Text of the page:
- The new I-9 form should be retained with the original I-9 form.
Step 4: Consult with counsel about possible termination of employee after 93 days
If the employer cannot re-verify the employee's work eligibility through completion of a new I-9 form, the employer must decide whether to terminate the employee or face the risk in any subsequent DHS enforcement action of being determined to have constructive knowledge and being penalized for the continuing employment of an unauthorized alien. In most circumstances, employers should terminate the employee to avoid a finding of constructive knowledge of unauthorized employment. However, we recommend that you always consult with legal counsel before terminating the employee to ensure that such action is in compliance with the final rule and applicable employment laws. There may be special cases where you have strong evidence that the employee is authorized to work in spite of the no-match and inability to re-verify identity and employment authorization. An employer should not terminate an employee until the process is completed, unless the employer obtains actual knowledge (such as through an admission by the employee) that the employee is not eligible for employment in the United States.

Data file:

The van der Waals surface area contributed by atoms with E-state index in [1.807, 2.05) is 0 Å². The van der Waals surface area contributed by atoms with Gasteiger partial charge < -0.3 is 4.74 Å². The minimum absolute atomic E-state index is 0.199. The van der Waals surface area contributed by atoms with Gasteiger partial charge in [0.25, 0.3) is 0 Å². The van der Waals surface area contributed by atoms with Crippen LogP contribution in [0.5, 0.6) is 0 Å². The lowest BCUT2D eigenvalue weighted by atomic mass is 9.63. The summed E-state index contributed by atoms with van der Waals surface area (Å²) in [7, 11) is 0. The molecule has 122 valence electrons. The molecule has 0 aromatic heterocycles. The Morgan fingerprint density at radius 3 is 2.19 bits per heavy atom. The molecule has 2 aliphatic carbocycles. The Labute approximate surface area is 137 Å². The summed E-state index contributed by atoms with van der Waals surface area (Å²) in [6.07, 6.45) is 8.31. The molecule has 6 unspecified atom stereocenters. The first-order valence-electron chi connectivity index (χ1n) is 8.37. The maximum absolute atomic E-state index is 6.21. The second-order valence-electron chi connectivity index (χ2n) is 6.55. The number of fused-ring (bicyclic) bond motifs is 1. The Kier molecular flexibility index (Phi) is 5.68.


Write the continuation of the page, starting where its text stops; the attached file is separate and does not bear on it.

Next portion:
Responding to Notice of I-9 Discrepancy from DHS
The safe harbor procedures for responding to a notice of I-9 discrepancy from DHS are somewhat different than those listed above for the SSA no-match letter. The employer must contact the local DHS office in accordance with instructions in the written notice and attempt to resolve the question raised by DHS about the immigration status document or employment authorization document. The instructions in the DHS notice may provide less than 30 days for the employer to respond. If the employer is unable to resolve the discrepancy with DHS within 90 days of receiving the written notice, the employer must re-verify the employee’s employment authorization within the following three days as outlined above.